26 Hard Words To Spell
Spelling words correctly isn’t always as easy as it sounds. Why else do you think every writing program has an in-built spell check and applications like Grammarly exist? Although English is generally considered an easy language to learn, it still contains many words that are hard to spell. It’s a jumble of spellings and pronunciations from a wide range of languages, such as Latin, Greek, French, German, and words are often spelled differently in other countries. Put lightly, the English language is a lot harder than most people think.
Many words are spelled in strange ways and include silent letters and other grammar anomalies that make them tough to spell. If you struggle when it comes to spelling and need some outside help, below is a list of common but challenging words and how to spell them. You never know when you might find yourself taking part in the Scripps National Spelling Bee and faced with one of these words.
The word used to describe the middle of the week is an easy one to get wrong. Not only is there are silent “d” in there, but also an additional “e.” This can be traced back to the original spelling, which is “Wōdnesdæg” in Old English. Wednesday comes from the word for the Norse god Woden, also known as Odin.
Many words in the English language are spelled differently from the way they are spoken. Take necessary for instance. It sounds like there should be more than one “c” in the word. The trick is to remember it’s one letter “c” and two of the letter”s.”
Dilate is a word that people shouldn’t get wrong, but it’s very easy for people to add in an extra “a” after the “i.” Considering the word sounds like “dial” with “ate” at the end, it’s understandable people get confused. You just need to remember there is only one “a” and not two.
Fun fact: dilate comes from the Middle English word dilaten, the Old French word dilater, and the Latin word dīlātō (“I spread out”).
You would be surprised by the number of people who misspell the word misspell. Apparently, a lot of people forget there are two “s’s” in the word. It’s kinda ironic that the word used to describe a spelling mistake is often spelled the wrong way.
There are just too many vowels in nauseous, making it a difficult word to get right. It’s easy to think there should be a “c” somewhere in the word thanks to the “sh” sound when you read it out loud.
A Latin word, nauseous is also often used in the wrong context, so there’s a good chance you are spelling it wrong as well as using it incorrectly. Double whammy.
This word is a hot topic these days with the number of people getting into trouble in political circles. While it is pronounced “indite,” the spelling of the word drops the “e” and adds a “c.”
What makes things even more confusing is the original Latin word, dating back to 1620, is spelled “indite.” If that hasn’t thrown you for a loop, then there’s also the fact that “indite” is an actual word too, which means to compose or write.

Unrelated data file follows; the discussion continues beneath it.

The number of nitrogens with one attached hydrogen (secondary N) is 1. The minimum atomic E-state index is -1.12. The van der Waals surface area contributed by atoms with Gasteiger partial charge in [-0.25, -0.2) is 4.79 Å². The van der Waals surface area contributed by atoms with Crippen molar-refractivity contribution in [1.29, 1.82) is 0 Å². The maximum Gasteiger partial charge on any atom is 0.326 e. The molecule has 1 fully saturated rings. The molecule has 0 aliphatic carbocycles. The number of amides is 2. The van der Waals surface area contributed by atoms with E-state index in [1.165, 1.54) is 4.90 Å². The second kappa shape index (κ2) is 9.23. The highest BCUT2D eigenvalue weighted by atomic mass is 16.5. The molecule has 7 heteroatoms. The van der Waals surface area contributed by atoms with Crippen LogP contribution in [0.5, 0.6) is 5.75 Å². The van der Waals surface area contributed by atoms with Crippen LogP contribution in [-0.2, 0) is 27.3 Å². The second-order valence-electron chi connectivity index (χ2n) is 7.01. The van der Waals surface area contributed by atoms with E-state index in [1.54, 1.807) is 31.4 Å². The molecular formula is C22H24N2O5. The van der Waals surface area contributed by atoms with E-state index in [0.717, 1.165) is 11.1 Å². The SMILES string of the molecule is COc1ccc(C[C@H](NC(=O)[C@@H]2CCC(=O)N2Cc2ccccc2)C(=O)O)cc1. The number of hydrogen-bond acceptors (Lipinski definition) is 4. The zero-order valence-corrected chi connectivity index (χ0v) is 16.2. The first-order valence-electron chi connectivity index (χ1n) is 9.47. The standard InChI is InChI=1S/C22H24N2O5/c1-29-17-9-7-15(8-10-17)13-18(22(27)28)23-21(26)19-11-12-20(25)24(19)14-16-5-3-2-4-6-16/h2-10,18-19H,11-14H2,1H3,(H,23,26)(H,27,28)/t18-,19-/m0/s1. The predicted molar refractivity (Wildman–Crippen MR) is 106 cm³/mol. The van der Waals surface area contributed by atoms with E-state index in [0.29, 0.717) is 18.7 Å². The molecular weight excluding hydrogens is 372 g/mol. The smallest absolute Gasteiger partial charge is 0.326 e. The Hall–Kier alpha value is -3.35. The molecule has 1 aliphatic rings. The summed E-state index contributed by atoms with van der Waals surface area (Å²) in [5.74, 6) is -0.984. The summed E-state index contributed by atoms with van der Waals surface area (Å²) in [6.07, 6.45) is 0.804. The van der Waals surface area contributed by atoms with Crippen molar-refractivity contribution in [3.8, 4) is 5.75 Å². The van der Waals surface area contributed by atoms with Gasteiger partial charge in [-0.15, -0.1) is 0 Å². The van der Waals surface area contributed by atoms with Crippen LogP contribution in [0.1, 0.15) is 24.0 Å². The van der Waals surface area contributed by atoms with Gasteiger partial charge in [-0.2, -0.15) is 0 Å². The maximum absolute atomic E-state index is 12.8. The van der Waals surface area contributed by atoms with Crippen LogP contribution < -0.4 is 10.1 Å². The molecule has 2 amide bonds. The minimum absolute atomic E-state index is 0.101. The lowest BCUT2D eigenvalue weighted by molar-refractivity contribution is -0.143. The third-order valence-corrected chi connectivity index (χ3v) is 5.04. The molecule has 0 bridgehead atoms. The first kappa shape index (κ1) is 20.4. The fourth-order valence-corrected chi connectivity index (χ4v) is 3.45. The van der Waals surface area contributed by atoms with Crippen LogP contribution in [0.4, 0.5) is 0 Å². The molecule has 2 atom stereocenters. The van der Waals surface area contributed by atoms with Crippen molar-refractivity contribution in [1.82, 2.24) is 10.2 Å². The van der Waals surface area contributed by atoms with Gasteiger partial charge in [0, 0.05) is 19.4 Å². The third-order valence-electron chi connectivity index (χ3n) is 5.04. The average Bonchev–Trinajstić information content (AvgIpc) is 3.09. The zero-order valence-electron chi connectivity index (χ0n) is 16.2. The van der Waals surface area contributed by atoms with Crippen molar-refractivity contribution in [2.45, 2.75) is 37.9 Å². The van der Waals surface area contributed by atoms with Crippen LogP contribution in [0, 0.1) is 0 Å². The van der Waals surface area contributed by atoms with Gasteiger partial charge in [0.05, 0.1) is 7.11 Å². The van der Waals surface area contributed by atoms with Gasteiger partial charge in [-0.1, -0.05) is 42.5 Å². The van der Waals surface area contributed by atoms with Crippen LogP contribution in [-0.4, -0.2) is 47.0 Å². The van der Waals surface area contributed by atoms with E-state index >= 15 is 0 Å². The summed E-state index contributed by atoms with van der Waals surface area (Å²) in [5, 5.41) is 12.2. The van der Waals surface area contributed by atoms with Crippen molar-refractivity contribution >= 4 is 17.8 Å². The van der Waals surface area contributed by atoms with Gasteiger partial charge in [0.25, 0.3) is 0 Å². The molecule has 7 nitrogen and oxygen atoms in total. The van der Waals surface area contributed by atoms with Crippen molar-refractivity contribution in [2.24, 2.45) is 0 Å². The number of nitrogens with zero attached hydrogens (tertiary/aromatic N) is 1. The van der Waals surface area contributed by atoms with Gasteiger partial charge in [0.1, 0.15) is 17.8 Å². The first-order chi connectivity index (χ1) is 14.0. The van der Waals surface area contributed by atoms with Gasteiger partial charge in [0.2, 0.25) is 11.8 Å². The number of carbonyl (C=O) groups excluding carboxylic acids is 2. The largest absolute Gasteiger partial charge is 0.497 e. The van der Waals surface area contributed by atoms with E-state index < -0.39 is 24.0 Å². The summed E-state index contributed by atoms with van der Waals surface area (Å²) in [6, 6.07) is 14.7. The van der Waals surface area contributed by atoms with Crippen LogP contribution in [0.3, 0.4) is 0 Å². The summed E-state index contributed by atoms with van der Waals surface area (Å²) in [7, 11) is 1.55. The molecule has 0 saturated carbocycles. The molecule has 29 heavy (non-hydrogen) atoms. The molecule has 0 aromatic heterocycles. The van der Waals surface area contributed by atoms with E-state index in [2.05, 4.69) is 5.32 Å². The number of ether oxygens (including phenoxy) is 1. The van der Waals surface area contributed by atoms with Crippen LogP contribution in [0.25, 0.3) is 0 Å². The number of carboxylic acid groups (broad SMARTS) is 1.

A word used to describe a ruler of ancient Egypt, Pharaoh is often spelled how sounds. This means people write it with an “f” instead of “ph” and often get the last few letters wrong.
Here is a word that causes trouble due to the amount of “c” and “s” letters used throughout. It’s all about remembering where the letters go and how many are needed.
Narcissistic comes from the Greek word nárkissos, which is the name of a plant associated with narcotics. This doesn’t really help you when it comes to remembering how to spell narcissistic but is a fun fact nonetheless.
Liquefy often gets spelled incorrectly because it is one of the few words that sounds like it should end in “ify” but doesn’t. Similar words like “clarify,” “rectify,” and “pacify” are all spelled using “ify,” but not liquefy.
This is especially strange as it comes from the word “liquid,” which is spelled “qui” and not “queue.” The English language doesn’t make a lot of sense most of the time.
One of the general rules when it comes to grammar is “i before e except after c.” But like most things in life, there are exceptions. One of those is the word weird. There are many different variations that people come up with, but the actual spelling ignores literacy rules and goes rogue.
Despite many people pronouncing sherbet as “sher-bert,” there is no sceond letter “r” in the word. While phonetically it is spoken “sher-bit,” the word has been bastardized by Americans and is often spoken as “sher-bert” for unknown reasons.
While the pronunciation isn’t that big of a deal, there is only one way to spell sherbet, and that is with just the one “r.”
Similar to the word necessary, occasion sounds like it should have a few more “c’s” or s’s” in the line-up somewhere. It is very easy to write the word with more than one “s,” and some even write “k” instead of “c” because of the strong sound when you speak the word.